This game-changing/feeling-evoking quality is commonly ignored or misattended to on the web.
Here's how to make it work:
Decide whether or not Type is an integral part of your app. Here are some key indicators that Type is integral to your app:
As stated above, Type is probably an integral part of your app.
Trust your designers. Your designers will have thought about the vertical rhythm for the Type for that context.
Often times, vertical rhythm is meant to be the same throughout an entire page, but if your app has any notion of pluggable user-facing widgets or a notion of a 'frame', this may not be the case, worth making the distinction between these two styles.
When building vertical rhythm into a context, limit bi-directional margin declarations.
You don't want anything bi-directional. You want to extinguish bi-directionality. You really and truly want to express the Type's vertical rhythm in one direction.
Avoid specifying units for
line-height, especially the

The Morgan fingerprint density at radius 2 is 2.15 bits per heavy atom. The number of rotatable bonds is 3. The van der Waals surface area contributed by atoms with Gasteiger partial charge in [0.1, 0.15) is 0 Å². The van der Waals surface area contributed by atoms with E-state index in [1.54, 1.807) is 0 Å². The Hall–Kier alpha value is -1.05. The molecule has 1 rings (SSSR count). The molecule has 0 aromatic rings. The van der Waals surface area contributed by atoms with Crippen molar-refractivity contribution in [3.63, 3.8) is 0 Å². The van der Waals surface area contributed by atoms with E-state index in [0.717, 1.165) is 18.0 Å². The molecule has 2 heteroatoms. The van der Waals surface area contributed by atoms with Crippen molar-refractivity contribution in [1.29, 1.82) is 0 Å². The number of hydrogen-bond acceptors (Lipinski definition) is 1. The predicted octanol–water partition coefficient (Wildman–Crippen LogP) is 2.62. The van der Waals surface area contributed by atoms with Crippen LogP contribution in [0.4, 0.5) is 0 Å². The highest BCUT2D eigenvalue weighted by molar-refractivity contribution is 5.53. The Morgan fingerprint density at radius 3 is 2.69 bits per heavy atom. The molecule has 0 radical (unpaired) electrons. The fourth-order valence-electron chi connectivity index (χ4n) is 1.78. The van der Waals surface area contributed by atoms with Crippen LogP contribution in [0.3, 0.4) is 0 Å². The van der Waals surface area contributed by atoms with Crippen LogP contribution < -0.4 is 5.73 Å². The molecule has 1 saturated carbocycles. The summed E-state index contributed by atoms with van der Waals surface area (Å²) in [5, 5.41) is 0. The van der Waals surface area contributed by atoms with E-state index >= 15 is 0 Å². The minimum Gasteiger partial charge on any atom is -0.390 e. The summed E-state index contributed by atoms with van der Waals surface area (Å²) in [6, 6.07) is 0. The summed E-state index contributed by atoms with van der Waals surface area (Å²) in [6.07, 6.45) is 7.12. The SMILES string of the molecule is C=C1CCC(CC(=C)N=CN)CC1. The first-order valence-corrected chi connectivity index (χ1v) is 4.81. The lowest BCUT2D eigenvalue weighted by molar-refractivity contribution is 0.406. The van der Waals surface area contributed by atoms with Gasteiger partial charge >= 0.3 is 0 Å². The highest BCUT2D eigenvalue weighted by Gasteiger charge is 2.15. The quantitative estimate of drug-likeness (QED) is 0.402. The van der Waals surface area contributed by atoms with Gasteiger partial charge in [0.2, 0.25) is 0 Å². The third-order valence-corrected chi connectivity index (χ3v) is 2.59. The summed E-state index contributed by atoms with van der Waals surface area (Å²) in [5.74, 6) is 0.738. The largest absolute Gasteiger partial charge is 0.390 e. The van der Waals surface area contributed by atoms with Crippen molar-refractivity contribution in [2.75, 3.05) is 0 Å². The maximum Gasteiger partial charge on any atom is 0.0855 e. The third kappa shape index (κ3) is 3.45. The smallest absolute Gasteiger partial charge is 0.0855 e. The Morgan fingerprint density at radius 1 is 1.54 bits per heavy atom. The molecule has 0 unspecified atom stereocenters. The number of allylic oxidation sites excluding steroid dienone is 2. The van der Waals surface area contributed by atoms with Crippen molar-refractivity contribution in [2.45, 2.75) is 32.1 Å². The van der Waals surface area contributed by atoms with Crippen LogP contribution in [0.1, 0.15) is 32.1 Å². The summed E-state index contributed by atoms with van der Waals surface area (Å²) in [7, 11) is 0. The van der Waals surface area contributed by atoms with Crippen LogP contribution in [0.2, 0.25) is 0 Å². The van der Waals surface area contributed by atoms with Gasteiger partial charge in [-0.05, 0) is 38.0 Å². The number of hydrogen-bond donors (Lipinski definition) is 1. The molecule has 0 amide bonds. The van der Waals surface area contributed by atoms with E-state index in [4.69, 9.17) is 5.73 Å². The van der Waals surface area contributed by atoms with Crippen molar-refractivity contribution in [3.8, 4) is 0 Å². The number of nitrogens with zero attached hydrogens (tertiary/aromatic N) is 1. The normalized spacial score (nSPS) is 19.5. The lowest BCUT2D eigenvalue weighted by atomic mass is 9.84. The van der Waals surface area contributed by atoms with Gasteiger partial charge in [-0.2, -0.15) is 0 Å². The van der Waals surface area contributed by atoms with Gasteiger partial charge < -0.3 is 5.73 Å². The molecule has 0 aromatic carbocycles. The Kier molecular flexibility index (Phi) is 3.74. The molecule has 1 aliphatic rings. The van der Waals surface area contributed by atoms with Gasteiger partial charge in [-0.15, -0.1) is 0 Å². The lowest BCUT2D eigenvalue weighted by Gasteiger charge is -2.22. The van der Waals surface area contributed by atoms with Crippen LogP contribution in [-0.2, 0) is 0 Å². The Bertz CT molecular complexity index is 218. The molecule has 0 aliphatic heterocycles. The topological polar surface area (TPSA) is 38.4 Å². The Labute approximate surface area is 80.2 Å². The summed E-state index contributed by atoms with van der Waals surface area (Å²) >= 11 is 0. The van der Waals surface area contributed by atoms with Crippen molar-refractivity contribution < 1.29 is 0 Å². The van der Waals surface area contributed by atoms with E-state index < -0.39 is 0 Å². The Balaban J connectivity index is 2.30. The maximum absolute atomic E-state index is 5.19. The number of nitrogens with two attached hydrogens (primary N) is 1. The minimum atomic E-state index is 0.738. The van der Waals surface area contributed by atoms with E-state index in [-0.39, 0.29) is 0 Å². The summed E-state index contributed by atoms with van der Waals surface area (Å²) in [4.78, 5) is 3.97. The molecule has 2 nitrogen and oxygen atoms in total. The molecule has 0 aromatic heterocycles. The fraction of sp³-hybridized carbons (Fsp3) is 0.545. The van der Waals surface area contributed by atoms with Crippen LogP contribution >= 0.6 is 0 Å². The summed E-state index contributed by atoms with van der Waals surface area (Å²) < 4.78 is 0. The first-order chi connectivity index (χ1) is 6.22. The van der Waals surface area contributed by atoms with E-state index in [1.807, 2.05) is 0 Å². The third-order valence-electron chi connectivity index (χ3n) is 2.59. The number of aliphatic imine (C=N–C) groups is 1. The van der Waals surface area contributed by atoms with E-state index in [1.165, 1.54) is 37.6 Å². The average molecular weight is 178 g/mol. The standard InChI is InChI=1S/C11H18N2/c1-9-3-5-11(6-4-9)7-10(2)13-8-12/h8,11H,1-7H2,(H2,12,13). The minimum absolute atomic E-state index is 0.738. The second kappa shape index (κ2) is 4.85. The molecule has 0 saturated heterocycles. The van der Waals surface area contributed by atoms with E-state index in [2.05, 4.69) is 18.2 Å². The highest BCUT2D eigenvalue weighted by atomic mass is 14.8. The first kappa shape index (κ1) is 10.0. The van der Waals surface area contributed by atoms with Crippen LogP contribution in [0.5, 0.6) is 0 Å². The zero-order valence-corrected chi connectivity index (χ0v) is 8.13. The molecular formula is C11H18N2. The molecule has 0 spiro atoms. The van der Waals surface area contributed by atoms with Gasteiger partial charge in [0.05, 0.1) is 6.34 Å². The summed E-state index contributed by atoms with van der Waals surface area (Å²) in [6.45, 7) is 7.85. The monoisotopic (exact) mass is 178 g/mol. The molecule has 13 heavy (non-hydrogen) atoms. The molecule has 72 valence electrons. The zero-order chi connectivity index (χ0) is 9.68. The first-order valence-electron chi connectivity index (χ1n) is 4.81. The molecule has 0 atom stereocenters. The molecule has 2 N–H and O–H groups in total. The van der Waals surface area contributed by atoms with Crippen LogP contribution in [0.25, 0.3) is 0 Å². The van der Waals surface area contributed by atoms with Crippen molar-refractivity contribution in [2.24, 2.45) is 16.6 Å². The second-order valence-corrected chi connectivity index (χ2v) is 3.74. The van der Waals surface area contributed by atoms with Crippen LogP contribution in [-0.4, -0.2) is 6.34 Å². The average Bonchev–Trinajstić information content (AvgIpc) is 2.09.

em unit, unless there's a really good reason for it.
Usually you want
line-height to be computed relative to the
font-size of an element, not the parent el.
e.g. if parent has
font-size: 36px; line-height: 1.6em and it has a child with
the child gets a computed
line-height: 57.6px which is probably much larger than anyone intended.
If you use unit-less
line-height the child element gets the more appropriate computed
line-height for vertical centering.
line-height for vertical centering is only robust when there's a single line of text.
font-family: monospace makes the element's
font-size reduce to
and you can't fix it. This has been documented for years now,
most prominently by Standards afficionado Eric Meyer
but also by others
The quirk has remained consistent.
If you have a sense-of or reference-to why this has never changed, send me a message?